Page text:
From the Admin Team
Justice for All--A Conference to Reform Sexual Offense Laws
This month we are all about THE CONFERENCE. We are at 28 days and counting. Plans are being finalized. The speakers and the presentations are outstanding. Information about the featured speakers, their backgrounds, and their topics is found here.
Also on the same page is a link to the presentations
to help you plan your schedule ahead of time. There are also links to register
for the conference and to reserve hotel accommodations if you still need to do this.
We have four very special featured speakers. Alex Landon, a prominent criminal defense attorney and our keynote speaker, is co-author of the book A Parallel Universe that analyzes sex offender issues from both legal and human perspectives. Landon is also former president of California Attorneys for Criminal Justice and is a current board member of the California Reform Sex Offender Laws (CA RSOL) organization. In his presentation, "Finding the Answers," he will ask and answer the difficult questions, those that are at the heart of our advocacy.
Catherine Carpenter is also a criminal defense attorney and a professor of law at Southwestern Law School in Los Angeles; her primary focus of scholarship is on issues pertaining to sex offender registration laws and sex crimes. Her presentation, "Sexual Offense Laws and Constitutionality," will explore the spiraling nature of sexual offense laws and the lack of constitutional foundations underpinning them.
Doctor Suzonne Kline, former administrator of Florida’s Sexually Violent Predator Program, is currently in private practice specializing in forensic evaluation, risk assessment, sexual offenders, and the provision of expert testimony regarding effective sexual offender management. Dr. Kline will focus on developing effective sex offender management practices using risk-based assessment to make risk-based decisions regarding public safety in her presentation, "Public Policy and Risk-Based Assessment."
Doctor Clare Ann Ruth-Heffelbower is the Founding Program Director of Circles of Support and Accountability (COSA) at the Center for Peacemaking and Conflict Studies at Fresno Pacific University. She is a former minister and has been involved in restorative justice work for more than 30 years. She helped to found the COSA program in 2007 with a start-up grant from the California Department of Corrections and Rehabilitation. Her presentation, "Restorative Justice and Sexual Offenders," will give an overview of restorative justice principles with a focus on Circles of Support and Accountability.
Among the workshops and presentations are:
"Registered Traveler" - answers passport and travel questions, both for overseas and U.S. travel
"Plain English Guide to SORNA" - everything you want to know about SORNA in understandable terms.
"Sex Offender Myth Busters" - the origin of sex offender myths and how to deal with them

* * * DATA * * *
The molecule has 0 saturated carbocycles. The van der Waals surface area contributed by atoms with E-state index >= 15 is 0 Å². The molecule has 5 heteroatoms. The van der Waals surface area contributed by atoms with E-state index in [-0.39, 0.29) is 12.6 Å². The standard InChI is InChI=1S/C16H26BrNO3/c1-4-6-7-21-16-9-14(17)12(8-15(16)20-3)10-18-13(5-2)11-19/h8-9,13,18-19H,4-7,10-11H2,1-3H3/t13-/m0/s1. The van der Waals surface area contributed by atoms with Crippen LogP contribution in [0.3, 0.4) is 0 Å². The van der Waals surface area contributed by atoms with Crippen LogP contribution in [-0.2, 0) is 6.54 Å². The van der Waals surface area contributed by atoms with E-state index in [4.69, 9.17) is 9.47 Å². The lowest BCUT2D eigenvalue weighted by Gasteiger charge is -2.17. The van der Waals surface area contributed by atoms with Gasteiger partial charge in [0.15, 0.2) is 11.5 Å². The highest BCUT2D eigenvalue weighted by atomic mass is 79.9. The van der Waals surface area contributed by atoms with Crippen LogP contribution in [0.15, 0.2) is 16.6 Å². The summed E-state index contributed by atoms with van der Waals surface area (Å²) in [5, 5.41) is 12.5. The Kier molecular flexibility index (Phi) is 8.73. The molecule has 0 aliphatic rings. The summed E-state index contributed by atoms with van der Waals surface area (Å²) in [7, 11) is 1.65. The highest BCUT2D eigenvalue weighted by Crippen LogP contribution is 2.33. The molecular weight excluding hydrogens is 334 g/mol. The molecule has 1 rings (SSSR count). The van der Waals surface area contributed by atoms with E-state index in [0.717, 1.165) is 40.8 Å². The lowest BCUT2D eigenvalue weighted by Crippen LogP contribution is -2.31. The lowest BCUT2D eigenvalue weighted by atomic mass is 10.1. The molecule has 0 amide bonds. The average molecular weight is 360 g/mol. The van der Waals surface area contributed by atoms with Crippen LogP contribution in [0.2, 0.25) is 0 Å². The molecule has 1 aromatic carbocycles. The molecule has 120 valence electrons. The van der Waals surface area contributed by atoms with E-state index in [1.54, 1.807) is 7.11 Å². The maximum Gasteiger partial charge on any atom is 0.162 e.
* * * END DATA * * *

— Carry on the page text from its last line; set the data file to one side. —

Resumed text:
" Federal Sentencing Guidelines in Child Pornography and Child Enticement Cases" - examines federal sentencing guidelines in child pornography cases
"Screwed by My Plea?" - examines the plea process in detail
"Introduction to Support Groups" - a step by step look at establishing and maintaining support groups
"RSOL State Leaders Speak Out" - shares the experiences of seasoned state leaders
"How to Work With the Experts and Meet With Your Legislators" - examines how taking an expert with you can enhance your effectiveness with legislators
These are just some of the conference offerings. Whatever your interests and concerns, you will find something for you at the conference, so we will see you in Los Angeles on August 29!
Another important conference is taking place this month, one which RSOL will proudly attend. The National Conference of State Legislatures Summit is being held in Atlanta, Georgia on August 12-15. Representatives from RSOL will join representatives from W.A.R. and other reform advocates in meeting and talking with legislators and distributing materials. Legislators from every state will be in attendance, making this an excellent opportunity to make our presence and our goals known. Some of you have contributed to the fund-raising that is enabling our participants to attend, and we thank you; we are deeply appreciative for your moral and financial support. This is a high-price-tag event, and without you, we could not attend.
This month's IN THE NEWS column will be somewhat different.
Less than two weeks ago Charles and Gretchen Parker were brutally murdered
in South Carolina. They were killed by another man and his wife, Jeremy and Christine Moody, people who did not know them at all. Mr. Parker was targeted because he was on the South Carolina public sex offender registry. He has been on there since 1991 when he was registered for sexual misconduct. Mrs. Parker was not on the registry. She was in the wrong place at the wrong time. She was at home with her husband. They had children and families who mourn their loss.
The wanton murder of registered citizens and their innocent family members must stop. Since this is very much a developing story, by the time you read this, more will have happened, but this is a summary of activity to this point.